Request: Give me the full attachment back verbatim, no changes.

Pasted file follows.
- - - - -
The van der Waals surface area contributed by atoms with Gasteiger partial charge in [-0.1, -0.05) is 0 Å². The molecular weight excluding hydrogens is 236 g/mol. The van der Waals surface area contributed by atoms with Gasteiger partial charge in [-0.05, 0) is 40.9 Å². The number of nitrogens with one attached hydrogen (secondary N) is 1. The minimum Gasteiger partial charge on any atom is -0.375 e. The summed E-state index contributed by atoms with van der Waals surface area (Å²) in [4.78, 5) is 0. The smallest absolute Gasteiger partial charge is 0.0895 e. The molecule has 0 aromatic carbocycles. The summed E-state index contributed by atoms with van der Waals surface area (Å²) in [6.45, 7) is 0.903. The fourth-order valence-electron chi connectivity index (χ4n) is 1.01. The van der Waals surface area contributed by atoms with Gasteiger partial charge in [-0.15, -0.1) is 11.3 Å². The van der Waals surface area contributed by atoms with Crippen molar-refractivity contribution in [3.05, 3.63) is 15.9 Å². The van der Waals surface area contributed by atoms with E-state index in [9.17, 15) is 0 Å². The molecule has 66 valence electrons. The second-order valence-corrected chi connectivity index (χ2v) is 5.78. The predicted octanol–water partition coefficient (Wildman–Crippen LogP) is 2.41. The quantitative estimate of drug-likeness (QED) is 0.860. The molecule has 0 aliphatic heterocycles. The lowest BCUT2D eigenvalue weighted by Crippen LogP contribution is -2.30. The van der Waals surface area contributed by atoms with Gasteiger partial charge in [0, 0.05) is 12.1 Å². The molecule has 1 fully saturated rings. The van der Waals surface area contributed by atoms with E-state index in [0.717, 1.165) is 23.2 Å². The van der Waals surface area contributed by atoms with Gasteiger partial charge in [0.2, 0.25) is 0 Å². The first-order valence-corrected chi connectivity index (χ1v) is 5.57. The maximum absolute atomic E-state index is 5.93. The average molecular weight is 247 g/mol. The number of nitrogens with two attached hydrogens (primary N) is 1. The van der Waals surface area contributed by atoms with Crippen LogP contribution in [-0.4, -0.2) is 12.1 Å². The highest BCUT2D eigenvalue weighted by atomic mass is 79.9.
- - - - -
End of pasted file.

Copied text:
The van der Waals surface area contributed by atoms with Gasteiger partial charge in [-0.1, -0.05) is 0 Å². The molecular weight excluding hydrogens is 236 g/mol. The van der Waals surface area contributed by atoms with Gasteiger partial charge in [-0.05, 0) is 40.9 Å². The number of nitrogens with one attached hydrogen (secondary N) is 1. The minimum Gasteiger partial charge on any atom is -0.375 e. The summed E-state index contributed by atoms with van der Waals surface area (Å²) in [4.78, 5) is 0. The smallest absolute Gasteiger partial charge is 0.0895 e. The molecule has 0 aromatic carbocycles. The summed E-state index contributed by atoms with van der Waals surface area (Å²) in [6.45, 7) is 0.903. The fourth-order valence-electron chi connectivity index (χ4n) is 1.01. The van der Waals surface area contributed by atoms with Gasteiger partial charge in [-0.15, -0.1) is 11.3 Å². The van der Waals surface area contributed by atoms with Crippen molar-refractivity contribution in [3.05, 3.63) is 15.9 Å². The van der Waals surface area contributed by atoms with E-state index in [9.17, 15) is 0 Å². The molecule has 66 valence electrons. The second-order valence-corrected chi connectivity index (χ2v) is 5.78. The predicted octanol–water partition coefficient (Wildman–Crippen LogP) is 2.41. The quantitative estimate of drug-likeness (QED) is 0.860. The molecule has 0 aliphatic heterocycles. The lowest BCUT2D eigenvalue weighted by Crippen LogP contribution is -2.30. The van der Waals surface area contributed by atoms with Gasteiger partial charge in [0, 0.05) is 12.1 Å². The molecule has 1 fully saturated rings. The van der Waals surface area contributed by atoms with E-state index in [0.717, 1.165) is 23.2 Å². The van der Waals surface area contributed by atoms with Gasteiger partial charge in [0.2, 0.25) is 0 Å². The first-order valence-corrected chi connectivity index (χ1v) is 5.57. The maximum absolute atomic E-state index is 5.93. The average molecular weight is 247 g/mol. The number of nitrogens with two attached hydrogens (primary N) is 1. The van der Waals surface area contributed by atoms with Crippen LogP contribution in [-0.4, -0.2) is 12.1 Å². The highest BCUT2D eigenvalue weighted by atomic mass is 79.9.